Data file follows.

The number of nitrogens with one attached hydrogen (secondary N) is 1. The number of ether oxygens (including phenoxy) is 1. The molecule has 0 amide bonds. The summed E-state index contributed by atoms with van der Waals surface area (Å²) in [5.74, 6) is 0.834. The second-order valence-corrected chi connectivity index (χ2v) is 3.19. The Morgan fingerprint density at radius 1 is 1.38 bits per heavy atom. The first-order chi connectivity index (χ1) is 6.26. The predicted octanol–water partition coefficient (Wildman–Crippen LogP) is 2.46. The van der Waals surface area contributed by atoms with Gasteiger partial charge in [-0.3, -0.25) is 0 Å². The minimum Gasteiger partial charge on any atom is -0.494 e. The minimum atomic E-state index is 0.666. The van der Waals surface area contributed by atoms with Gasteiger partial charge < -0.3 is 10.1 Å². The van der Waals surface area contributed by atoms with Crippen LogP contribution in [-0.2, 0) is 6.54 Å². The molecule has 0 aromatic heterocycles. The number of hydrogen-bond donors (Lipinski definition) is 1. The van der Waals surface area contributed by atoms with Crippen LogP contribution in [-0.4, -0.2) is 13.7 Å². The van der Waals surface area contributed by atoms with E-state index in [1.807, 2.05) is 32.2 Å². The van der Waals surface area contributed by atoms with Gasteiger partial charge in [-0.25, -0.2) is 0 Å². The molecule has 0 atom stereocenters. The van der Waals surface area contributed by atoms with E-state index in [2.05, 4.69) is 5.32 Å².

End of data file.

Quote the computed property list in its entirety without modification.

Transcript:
The number of nitrogens with one attached hydrogen (secondary N) is 1. The number of ether oxygens (including phenoxy) is 1. The molecule has 0 amide bonds. The summed E-state index contributed by atoms with van der Waals surface area (Å²) in [5.74, 6) is 0.834. The second-order valence-corrected chi connectivity index (χ2v) is 3.19. The Morgan fingerprint density at radius 1 is 1.38 bits per heavy atom. The first-order chi connectivity index (χ1) is 6.26. The predicted octanol–water partition coefficient (Wildman–Crippen LogP) is 2.46. The van der Waals surface area contributed by atoms with Gasteiger partial charge in [-0.3, -0.25) is 0 Å². The minimum Gasteiger partial charge on any atom is -0.494 e. The minimum atomic E-state index is 0.666. The van der Waals surface area contributed by atoms with Gasteiger partial charge < -0.3 is 10.1 Å². The van der Waals surface area contributed by atoms with Crippen LogP contribution in [-0.2, 0) is 6.54 Å². The molecule has 0 aromatic heterocycles. The number of hydrogen-bond donors (Lipinski definition) is 1. The van der Waals surface area contributed by atoms with Crippen LogP contribution in [-0.4, -0.2) is 13.7 Å². The van der Waals surface area contributed by atoms with E-state index in [1.807, 2.05) is 32.2 Å². The van der Waals surface area contributed by atoms with Gasteiger partial charge in [-0.25, -0.2) is 0 Å². The molecule has 0 atom stereocenters. The van der Waals surface area contributed by atoms with E-state index in [2.05, 4.69) is 5.32 Å².